1) Michael Beer, Director of Nonviolence International talks about Russia’s war of aggression against Ukraine, and how civil society and the peace movement internationally can work together to prevent an escalation of the war, and negotiate an end to the conflict.
2) Andrew Cockburn, Washington Editor of Harper’s Magazine and author of, “The Spoils of War: Power, Profit and the American War Machine,” talks about Vladimir Putin’s invasion of Ukraine and the danger of an escalating war in eastern Europe and the unpredictable path of a new, more dangerous cold war.
3) Mel Goodman, a senior fellow at the Center for International Policy and an adjunct professor of international relations at Johns Hopkins University. From 1966 through 1986 Goodman served as a senior analyst with the CIA and the State Department Bureau of Intelligence and Research. He discusses his views on Russia’s invasion of Ukraine, the Kremlin’s ultimate objectives, the U.S./NATO/EU response, and options available to prevent a wider, more dangerous war.
4) Harvey Wasserman, a journalist, author, democracy activist and an organizer in the anti-nuclear movement in the US for over 30 years, talks about his recent article, “Nuke Power at the Brink of Bankruptcy, War, Apocalypse,” that examines the frightening vulnerability of Ukraine’s 15 nuclear reactors during a time of war and wanton destruction.
Monday, February 28, 8 pm and archived.
David Graeber and David Wengrow are the co-authors of “The Dawn of Everything: A New History of Humanity” of which Nassim Nicholas Taleb, author of “The Black Swan” says “There is not a single chapter that does not (playfully) disrupt well-seated intellectual beliefs.”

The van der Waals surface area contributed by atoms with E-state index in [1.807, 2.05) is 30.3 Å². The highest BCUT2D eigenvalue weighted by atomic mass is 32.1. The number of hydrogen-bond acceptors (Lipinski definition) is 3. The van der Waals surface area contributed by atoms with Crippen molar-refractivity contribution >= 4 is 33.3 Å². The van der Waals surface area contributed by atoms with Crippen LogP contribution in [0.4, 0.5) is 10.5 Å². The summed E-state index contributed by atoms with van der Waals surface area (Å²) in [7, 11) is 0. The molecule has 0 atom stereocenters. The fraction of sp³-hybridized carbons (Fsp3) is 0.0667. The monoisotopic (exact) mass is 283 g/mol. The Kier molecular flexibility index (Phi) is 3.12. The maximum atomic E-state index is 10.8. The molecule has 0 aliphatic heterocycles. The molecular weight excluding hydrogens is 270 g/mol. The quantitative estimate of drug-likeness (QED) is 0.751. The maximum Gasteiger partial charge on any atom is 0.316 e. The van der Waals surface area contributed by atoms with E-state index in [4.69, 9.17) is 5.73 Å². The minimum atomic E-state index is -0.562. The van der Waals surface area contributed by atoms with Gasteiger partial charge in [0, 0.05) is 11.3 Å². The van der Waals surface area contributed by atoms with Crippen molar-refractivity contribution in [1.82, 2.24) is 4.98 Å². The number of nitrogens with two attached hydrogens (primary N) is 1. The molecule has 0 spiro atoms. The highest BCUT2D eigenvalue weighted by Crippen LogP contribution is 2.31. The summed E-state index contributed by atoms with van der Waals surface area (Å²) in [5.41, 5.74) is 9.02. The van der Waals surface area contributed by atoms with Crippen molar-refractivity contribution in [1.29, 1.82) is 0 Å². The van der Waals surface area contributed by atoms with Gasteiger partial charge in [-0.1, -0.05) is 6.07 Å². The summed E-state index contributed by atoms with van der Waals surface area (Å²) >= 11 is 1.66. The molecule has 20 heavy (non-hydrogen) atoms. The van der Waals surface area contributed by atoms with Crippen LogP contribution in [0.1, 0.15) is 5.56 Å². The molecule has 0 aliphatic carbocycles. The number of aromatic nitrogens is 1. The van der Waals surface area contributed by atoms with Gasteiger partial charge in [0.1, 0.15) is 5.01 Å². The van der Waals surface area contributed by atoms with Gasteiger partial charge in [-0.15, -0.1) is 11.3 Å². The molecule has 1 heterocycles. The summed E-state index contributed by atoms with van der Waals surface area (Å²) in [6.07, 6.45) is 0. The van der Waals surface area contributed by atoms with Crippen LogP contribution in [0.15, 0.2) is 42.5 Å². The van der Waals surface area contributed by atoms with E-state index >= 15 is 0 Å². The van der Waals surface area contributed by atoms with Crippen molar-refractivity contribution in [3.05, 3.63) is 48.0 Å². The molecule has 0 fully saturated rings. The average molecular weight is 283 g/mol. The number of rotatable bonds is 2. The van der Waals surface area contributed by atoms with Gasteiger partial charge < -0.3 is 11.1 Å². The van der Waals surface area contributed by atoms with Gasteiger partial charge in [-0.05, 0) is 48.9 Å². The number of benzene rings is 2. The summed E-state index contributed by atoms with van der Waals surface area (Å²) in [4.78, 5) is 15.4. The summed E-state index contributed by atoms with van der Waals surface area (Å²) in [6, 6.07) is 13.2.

In the first segment, Tiokasin talks with Wengrow, a professor of comparative archaeology at the Institute of Archaeology, University College London.
In the second segment, we share an interview from the archives with Graeber, a professor of anthropology at the London School of Economics. He is also the author of “Debt: The First 5,000 Years” and “Bullshit Jobs: A Theory.” An iconic thinker and renowned activist, his early efforts in Zuccotti Park made Occupy Wall Street an era-defining movement.
Tuesday, March 1 at 12:00 noon.
This month’s guest is Amy Folk, Southold Town historian, talking about the North Fork Project and its goal of naming all the town’s enslaved people. In an interview expanded from the original broadcast during Black History Month, Folk describes the process of finding the enslaved as well as their enslavers, considers how Southold’s residents will respond to the project when it is made public and encourages the listening audience to install a town historian if they don’t already have one.
Wednesday, March 2 at 7:30 PM and archived.